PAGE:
Academic journal article Environmental Health Perspectives

Use of Dieselized Farm Equipment and Incident Lung Cancer: Findings from the Agricultural Health Study Cohort

Academic journal article Environmental Health Perspectives

Use of Dieselized Farm Equipment and Incident Lung Cancer: Findings from the Agricultural Health Study Cohort

Article excerpt

Introduction

Diesel exhaust has recently been classified by the International Agency for Research on Cancer as a lung carcinogen based primarily on epidemiological findings in miners and truck drivers and bioassays (Benbrahim-Tallaa et al. 2012). However, other occupational groups have exposure to diesel exhaust (Pronk et al. 2009). For example, farmers and agricultural workers have used diesel-powered equipment, such as tractors, combines, large trucks, and other heavy equipment since at least the 1970s in the United States (Coble et al. 2002; U.S. Census of Agriculture 2015).

Despite their potential exposure to diesel exhaust, it has been observed in multiple studies, including the Agricultural Health Study (AHS), that farmers have lower rates of lung cancer than the general population (Blair et al. 1992; Koutros et al. 2010). This may be explained partially by a lower prevalence of smoking (Blair and Freeman 2009). However, it may also be attributable to endotoxins, a component of the outer membrane of Gram-negative bacteria present in organic dust, which have been linked to reduced risk of lung cancer, likely through immunologic mechanisms (Lundin and Checkoway 2009). High levels of endotoxins have been reported in agricultural settings, particularly in animal farming and during machine harvest (Liebers et al. 2006). A few epidemiologic studies, including the AHS, have shown reduced risks of lung cancer associated with contact with farm animals (dairy farming, poultry, and large numbers of livestock) after adjustment for smoking (Beane Freeman et al. 2012; Mastrangelo et al. 2005).

We evaluated whether the use of dieselized farm equipment was associated with total and subtypes of lung cancer in farmers and their spouses in the AHS, while considering smoking and concomitant potential exposure to endotoxins.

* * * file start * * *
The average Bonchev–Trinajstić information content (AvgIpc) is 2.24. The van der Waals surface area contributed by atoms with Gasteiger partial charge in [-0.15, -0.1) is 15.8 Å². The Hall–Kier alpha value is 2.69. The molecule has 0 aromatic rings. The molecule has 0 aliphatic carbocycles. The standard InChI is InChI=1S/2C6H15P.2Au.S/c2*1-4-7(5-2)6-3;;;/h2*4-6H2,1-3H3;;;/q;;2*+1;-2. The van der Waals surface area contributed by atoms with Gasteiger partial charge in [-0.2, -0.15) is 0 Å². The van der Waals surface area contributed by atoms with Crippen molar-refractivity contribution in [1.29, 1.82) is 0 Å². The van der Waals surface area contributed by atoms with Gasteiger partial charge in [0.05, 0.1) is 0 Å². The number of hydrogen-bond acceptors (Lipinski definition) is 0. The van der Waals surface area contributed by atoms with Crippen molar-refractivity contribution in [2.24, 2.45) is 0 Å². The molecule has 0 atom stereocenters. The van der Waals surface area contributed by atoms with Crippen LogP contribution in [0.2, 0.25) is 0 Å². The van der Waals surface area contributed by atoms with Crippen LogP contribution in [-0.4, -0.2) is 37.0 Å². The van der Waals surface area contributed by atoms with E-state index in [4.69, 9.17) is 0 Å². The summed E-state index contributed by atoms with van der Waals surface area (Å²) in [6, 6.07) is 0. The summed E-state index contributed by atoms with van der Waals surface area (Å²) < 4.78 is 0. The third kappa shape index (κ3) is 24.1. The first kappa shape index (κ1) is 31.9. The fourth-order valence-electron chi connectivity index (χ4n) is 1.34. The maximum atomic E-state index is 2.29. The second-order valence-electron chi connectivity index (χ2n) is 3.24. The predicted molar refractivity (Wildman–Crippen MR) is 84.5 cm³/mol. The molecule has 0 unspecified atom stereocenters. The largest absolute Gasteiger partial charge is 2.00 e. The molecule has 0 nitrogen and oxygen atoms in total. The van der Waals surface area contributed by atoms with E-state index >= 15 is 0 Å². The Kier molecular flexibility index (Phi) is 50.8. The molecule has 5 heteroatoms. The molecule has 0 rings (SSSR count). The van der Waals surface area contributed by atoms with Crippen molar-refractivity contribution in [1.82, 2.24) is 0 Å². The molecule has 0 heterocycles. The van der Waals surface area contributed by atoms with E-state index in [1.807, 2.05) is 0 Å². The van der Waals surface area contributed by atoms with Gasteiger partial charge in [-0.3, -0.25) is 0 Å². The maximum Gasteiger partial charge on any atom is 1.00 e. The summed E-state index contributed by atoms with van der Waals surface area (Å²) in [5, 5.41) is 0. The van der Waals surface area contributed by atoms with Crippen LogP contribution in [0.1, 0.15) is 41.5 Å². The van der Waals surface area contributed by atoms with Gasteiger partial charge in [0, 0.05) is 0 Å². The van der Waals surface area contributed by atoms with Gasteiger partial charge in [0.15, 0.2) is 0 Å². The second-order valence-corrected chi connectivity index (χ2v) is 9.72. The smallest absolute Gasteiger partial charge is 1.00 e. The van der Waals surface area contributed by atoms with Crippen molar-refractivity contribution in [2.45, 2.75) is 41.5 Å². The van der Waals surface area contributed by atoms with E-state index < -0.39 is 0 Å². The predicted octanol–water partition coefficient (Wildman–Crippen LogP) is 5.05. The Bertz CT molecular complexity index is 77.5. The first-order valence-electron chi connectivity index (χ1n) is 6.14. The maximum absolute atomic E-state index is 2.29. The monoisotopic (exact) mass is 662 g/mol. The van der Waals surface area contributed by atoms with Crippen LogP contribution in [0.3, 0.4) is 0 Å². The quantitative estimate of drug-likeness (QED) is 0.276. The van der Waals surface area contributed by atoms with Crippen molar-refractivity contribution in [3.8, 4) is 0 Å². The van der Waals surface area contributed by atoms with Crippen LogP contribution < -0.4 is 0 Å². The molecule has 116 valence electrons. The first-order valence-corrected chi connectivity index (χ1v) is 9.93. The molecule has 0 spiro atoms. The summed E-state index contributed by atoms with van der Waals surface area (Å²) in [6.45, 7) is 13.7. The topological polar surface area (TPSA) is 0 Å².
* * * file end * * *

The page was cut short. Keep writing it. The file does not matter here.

Methods

Cohort enrollment and follow-up. The AHS is a prospective cohort study that includes licensed pesticide applicators (private and commercial applicators) and their spouses in Iowa and North Carolina (Alavanja et al. 1996). Because we were interested in farm-related exposures, we restricted the present analysis to private applicators (i.e., farmers) and their spouses. Farmers were recruited between December 1993 and December 1997 from pesticide certification sessions (84% of eligible farmers enrolled) and completed a self-administered questionnaire during the session. They were given a second, more detailed questionnaire on other occupational exposures to complete at home and return by mail (take-home questionnaire). This questionnaire was completed by 22,916 farmers (44% of 52,394 enrolled farmers) at enrollment. Farmers who returned the take-home questionnaire were similar to nonresponders with regard to demographic characteristics, farming practices, and medical history (Tarone et al. 1997). Spouses of the 43,692 enrolled farmers who reported their marital status as married or living as married were asked to complete a questionnaire, brought home by the farmers, which was different from the farmer take-home questionnaire. A total of 32,345 spouses returned the questionnaire, which we estimated to be 74% of the eligible population.

Cohort members are matched to cancer registry files in Iowa (http://www.publichealth.uiowa.edu/shri/) and North Carolina (http://www.schs.state.nc.us/units/ccr/) for case identification and to the state death registries (Iowa: http://www.idph.iowa.gov/health-statistics/vital-records; North Carolina: http://vitalrecords.nc.gov/) and the National Death Index to ascertain vital status (http://www.cdc.gov/nchs/ndi.htm). We identified incident cancers between date of enrollment and 31 December 2010 for North Carolina and 31 December 2011 for Iowa. Histological subtype was coded according to the International Classification of Diseases for Oncology, 2nd and 3rd Revision. We identified cohort members no longer residing in Iowa or North Carolina by linkage to several national databases, including Internal Revenue Service records and address databases, and pesticide license registries of the state agricultural departments. …

Search by... Author
Show... All Results Primary Sources Peer-reviewed

Oops!

An unknown error has occurred. Please click the button below to reload the page. If the problem persists, please try again in a little while.